Interpretation of similarity in the negative polarization of comets and C-type asteroids in terms of common properties of asteroidal and cometary dust
© The Society of Geomagnetism and Earth, Planetary and Space Sciences (SGEPSS); The Seismological Society of Japan; The Volcanological Society of Japan; The Geodetic Society of Japan; The Japanese Society for Planetary Sciences; TERRAPUB. 2011
Received: 16 November 2010
Accepted: 14 March 2011
Published: 2 February 2012
At small phase angles, the whole coma aperture-averaged linear polarization of comets nearly coincides with that of C-type asteroids. However, the experimental study of light scattering by independent dust particles and regoliths, consisting of exactly the same particles, shows that their negative polarization branches are substantially different. Therefore, the similarity in the linear polarization of comets and C-type asteroids has to be interpreted in terms of a random coincidence rather than evidence for common properties of dust particles. Imaging polarimetry of comets shows two features with a distinctive behavior of the linear polarization: jets and circumnucleus haloes. Dust particles in jets produce only positive polarization through all the phase angles; whereas, dust particles in the halo reveal a significant negative polarization branch with Pmin = −6%. By comparison with the experimental study of light scattering, such a difference in the negative polarization could indicate common properties of dust in the circumnucleus haloes and C-type asteroids. The high negative polarization can be confidently attributed to weakly absorbing particles. The real part of the refractive index Re(m) is 1.5–1.6, and the imaginary part is limited to Im(m) ≤ 0.02. The morphology of dust particles in the circumnucleus haloes can be rather fluffy with a material density of about 0.8 g/cm3. The power-law index for the size distribution is estimated to be about a = 1.5–2.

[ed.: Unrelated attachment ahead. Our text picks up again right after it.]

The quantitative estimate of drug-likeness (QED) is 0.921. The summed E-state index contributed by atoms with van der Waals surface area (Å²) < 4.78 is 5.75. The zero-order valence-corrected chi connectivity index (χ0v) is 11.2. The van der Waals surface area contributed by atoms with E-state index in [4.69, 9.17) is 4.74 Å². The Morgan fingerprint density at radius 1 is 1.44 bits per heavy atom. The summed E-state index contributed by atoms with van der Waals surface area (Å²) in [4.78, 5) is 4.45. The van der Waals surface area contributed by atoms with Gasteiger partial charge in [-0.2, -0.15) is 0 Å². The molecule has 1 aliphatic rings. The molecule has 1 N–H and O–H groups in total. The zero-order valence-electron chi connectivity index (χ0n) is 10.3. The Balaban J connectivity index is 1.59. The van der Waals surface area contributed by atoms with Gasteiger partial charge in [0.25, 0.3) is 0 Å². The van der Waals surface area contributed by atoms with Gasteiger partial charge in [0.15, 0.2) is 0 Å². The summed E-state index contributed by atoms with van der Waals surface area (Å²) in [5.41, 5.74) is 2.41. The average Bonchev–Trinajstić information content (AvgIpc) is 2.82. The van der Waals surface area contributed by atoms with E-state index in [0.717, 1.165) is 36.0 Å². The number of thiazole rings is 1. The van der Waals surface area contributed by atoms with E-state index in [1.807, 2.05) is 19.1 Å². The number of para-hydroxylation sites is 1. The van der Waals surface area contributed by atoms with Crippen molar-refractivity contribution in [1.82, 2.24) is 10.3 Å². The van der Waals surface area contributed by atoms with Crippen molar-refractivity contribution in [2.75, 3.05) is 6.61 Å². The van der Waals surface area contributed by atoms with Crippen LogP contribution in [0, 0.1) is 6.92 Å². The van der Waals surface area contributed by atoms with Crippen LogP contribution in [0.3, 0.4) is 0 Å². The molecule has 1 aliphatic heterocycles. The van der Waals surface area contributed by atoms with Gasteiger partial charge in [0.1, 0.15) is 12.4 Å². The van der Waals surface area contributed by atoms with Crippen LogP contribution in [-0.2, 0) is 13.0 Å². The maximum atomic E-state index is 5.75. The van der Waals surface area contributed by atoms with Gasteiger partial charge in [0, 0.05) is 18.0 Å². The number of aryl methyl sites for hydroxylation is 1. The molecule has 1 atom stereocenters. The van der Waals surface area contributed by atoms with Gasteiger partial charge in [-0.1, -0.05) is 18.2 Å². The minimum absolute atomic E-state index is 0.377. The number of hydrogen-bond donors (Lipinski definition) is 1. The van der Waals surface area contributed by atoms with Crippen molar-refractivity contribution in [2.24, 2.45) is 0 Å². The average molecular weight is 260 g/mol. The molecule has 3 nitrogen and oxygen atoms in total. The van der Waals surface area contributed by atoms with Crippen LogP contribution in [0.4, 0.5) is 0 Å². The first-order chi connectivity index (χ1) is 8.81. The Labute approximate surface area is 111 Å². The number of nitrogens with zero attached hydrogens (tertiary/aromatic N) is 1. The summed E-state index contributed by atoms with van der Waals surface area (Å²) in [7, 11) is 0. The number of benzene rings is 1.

The most common polarimetry of comets uses measurements of the degree of linear polarization averaged over the whole coma. Although it obviously leads to a loss of spatial information, aperture-averaged polarimetry is much simpler to perform than imaging polarimetry and can be carried out by observatories with relatively-small telescopes and without access to an expensive highly-sensitive charge-coupled device (CCD). For example, the linear polarizations for 13 comets reported by Chernova et al. (1993) were obtained using a 1-m telescope.